Notes and Editorial Reviews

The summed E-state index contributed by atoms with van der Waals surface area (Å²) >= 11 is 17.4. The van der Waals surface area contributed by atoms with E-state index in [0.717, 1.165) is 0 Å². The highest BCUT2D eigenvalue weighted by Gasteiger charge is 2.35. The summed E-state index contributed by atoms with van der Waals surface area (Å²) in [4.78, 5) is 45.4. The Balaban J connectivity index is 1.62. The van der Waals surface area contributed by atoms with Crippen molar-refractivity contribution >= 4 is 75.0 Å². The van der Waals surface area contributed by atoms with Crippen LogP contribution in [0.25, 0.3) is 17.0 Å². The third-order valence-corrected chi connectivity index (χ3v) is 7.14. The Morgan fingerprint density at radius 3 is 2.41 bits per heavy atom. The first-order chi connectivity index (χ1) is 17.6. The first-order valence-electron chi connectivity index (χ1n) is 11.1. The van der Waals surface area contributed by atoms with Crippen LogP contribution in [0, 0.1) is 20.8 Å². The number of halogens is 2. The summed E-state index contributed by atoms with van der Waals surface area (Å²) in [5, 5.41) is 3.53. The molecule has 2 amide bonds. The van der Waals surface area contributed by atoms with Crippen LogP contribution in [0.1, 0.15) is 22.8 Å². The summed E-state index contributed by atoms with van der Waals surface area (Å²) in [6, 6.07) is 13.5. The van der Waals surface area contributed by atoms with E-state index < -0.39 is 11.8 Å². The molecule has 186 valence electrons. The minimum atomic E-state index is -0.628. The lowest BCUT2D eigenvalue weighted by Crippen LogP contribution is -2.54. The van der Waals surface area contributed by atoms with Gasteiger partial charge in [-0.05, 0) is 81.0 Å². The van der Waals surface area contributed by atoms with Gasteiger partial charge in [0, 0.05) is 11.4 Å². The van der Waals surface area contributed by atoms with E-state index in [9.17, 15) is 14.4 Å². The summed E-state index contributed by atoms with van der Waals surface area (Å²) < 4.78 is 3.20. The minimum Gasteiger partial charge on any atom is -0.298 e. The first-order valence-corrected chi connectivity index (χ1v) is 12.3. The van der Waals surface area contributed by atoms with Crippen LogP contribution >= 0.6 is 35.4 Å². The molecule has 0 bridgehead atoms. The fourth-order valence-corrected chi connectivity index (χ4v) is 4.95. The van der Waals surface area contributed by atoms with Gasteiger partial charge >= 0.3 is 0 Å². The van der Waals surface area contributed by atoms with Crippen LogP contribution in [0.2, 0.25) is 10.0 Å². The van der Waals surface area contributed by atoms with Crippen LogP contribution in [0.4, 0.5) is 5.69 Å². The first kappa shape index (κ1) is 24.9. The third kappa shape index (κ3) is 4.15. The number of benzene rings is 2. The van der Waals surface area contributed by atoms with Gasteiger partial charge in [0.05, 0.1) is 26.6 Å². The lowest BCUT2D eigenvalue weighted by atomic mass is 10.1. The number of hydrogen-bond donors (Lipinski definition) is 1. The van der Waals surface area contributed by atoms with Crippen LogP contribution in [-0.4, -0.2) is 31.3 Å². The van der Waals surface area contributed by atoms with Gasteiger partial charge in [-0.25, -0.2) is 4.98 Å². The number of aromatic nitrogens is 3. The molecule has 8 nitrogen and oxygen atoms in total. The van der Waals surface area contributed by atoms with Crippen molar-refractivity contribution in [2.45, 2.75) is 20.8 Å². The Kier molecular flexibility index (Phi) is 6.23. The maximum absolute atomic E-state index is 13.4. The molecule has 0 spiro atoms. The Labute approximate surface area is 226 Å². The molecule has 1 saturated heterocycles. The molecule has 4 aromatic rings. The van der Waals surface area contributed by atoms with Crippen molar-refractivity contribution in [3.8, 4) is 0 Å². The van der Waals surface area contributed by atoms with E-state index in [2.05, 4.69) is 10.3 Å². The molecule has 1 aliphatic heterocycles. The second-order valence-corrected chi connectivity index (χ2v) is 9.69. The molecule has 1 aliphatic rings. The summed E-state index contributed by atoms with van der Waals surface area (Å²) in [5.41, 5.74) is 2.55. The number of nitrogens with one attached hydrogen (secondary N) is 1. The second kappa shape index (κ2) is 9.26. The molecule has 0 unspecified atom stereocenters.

Francis Poulenc is not an easy composer to relate to. Not the man himself perhaps- though possibly that too- but his music. It is somehow dated. Here is a composer who produced his best works, all more or less completely tonal, at a time when Arnold Schoenberg was writing twelve-tone music and Poulenc’s countrymen Oliver Messiaen and Pierre Boulez were into innovative rhythms, scales and techniques to lift the music out of the realm of subjective emotionalism. This release features three concertos by Francis Poulenc. The Concerto for Organ, Strings and Timpani (1938) is considered to be the most popular and, perhaps, the most serious. The Piano Concerto (1949), a light concerto a wellspring of musical ideas, more or less brutally juxtaposed. The Concerto for Two Pianos and Orchestra (1932) lies perhaps somewhere between these two.